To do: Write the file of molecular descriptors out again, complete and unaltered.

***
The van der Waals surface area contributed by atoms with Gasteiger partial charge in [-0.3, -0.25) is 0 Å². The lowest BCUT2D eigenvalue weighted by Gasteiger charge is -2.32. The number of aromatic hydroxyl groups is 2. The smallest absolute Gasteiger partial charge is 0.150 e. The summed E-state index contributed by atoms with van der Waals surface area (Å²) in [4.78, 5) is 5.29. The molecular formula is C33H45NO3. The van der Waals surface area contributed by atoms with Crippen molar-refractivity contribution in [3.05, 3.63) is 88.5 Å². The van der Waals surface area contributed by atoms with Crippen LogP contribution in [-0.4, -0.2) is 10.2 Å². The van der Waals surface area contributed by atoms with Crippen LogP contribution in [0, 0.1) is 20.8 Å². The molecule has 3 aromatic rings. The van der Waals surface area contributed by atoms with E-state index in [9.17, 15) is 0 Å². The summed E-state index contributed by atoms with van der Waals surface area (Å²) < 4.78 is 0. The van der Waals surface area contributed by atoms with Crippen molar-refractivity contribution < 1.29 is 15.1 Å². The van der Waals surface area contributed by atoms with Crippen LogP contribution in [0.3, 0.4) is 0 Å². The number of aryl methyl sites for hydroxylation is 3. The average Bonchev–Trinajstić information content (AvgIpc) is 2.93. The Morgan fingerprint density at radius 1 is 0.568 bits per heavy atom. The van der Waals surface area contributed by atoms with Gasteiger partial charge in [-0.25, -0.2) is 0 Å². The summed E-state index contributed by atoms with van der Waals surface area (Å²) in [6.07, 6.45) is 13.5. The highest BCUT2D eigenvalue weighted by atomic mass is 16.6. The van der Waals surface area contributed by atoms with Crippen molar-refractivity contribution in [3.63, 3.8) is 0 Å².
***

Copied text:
The van der Waals surface area contributed by atoms with Gasteiger partial charge in [-0.3, -0.25) is 0 Å². The lowest BCUT2D eigenvalue weighted by Gasteiger charge is -2.32. The number of aromatic hydroxyl groups is 2. The smallest absolute Gasteiger partial charge is 0.150 e. The summed E-state index contributed by atoms with van der Waals surface area (Å²) in [4.78, 5) is 5.29. The molecular formula is C33H45NO3. The van der Waals surface area contributed by atoms with Crippen molar-refractivity contribution in [3.05, 3.63) is 88.5 Å². The van der Waals surface area contributed by atoms with Crippen LogP contribution in [-0.4, -0.2) is 10.2 Å². The van der Waals surface area contributed by atoms with Crippen LogP contribution in [0, 0.1) is 20.8 Å². The molecule has 3 aromatic rings. The van der Waals surface area contributed by atoms with E-state index in [9.17, 15) is 0 Å². The summed E-state index contributed by atoms with van der Waals surface area (Å²) < 4.78 is 0. The van der Waals surface area contributed by atoms with Crippen molar-refractivity contribution < 1.29 is 15.1 Å². The van der Waals surface area contributed by atoms with Crippen LogP contribution in [0.3, 0.4) is 0 Å². The number of aryl methyl sites for hydroxylation is 3. The average Bonchev–Trinajstić information content (AvgIpc) is 2.93. The Morgan fingerprint density at radius 1 is 0.568 bits per heavy atom. The van der Waals surface area contributed by atoms with Gasteiger partial charge in [-0.25, -0.2) is 0 Å². The summed E-state index contributed by atoms with van der Waals surface area (Å²) in [6.07, 6.45) is 13.5. The highest BCUT2D eigenvalue weighted by atomic mass is 16.6. The van der Waals surface area contributed by atoms with Crippen molar-refractivity contribution in [3.63, 3.8) is 0 Å².